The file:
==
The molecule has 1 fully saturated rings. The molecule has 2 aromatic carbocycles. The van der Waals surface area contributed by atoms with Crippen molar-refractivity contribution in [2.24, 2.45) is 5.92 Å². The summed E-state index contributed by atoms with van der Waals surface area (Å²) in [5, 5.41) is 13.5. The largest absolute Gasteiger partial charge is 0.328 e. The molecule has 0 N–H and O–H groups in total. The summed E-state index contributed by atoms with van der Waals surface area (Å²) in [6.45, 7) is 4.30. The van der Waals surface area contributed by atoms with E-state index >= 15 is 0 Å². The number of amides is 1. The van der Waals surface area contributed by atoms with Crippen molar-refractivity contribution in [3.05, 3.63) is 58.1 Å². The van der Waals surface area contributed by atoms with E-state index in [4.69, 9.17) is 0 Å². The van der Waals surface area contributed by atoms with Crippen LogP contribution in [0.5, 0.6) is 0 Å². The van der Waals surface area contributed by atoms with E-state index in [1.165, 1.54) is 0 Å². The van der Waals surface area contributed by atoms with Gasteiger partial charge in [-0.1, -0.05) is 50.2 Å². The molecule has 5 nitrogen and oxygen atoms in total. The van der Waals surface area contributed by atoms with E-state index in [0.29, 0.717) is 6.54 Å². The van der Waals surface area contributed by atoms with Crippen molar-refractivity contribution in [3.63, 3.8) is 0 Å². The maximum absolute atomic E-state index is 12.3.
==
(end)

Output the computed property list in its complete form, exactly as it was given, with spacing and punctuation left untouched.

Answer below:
The molecule has 1 fully saturated rings. The molecule has 2 aromatic carbocycles. The van der Waals surface area contributed by atoms with Crippen molar-refractivity contribution in [2.24, 2.45) is 5.92 Å². The summed E-state index contributed by atoms with van der Waals surface area (Å²) in [5, 5.41) is 13.5. The largest absolute Gasteiger partial charge is 0.328 e. The molecule has 0 N–H and O–H groups in total. The summed E-state index contributed by atoms with van der Waals surface area (Å²) in [6.45, 7) is 4.30. The van der Waals surface area contributed by atoms with E-state index >= 15 is 0 Å². The number of amides is 1. The van der Waals surface area contributed by atoms with Crippen molar-refractivity contribution in [3.05, 3.63) is 58.1 Å². The van der Waals surface area contributed by atoms with E-state index in [4.69, 9.17) is 0 Å². The van der Waals surface area contributed by atoms with Crippen LogP contribution in [0.5, 0.6) is 0 Å². The van der Waals surface area contributed by atoms with E-state index in [1.165, 1.54) is 0 Å². The van der Waals surface area contributed by atoms with Gasteiger partial charge in [-0.1, -0.05) is 50.2 Å². The molecule has 5 nitrogen and oxygen atoms in total. The van der Waals surface area contributed by atoms with E-state index in [0.29, 0.717) is 6.54 Å². The van der Waals surface area contributed by atoms with Crippen molar-refractivity contribution in [3.63, 3.8) is 0 Å². The maximum absolute atomic E-state index is 12.3.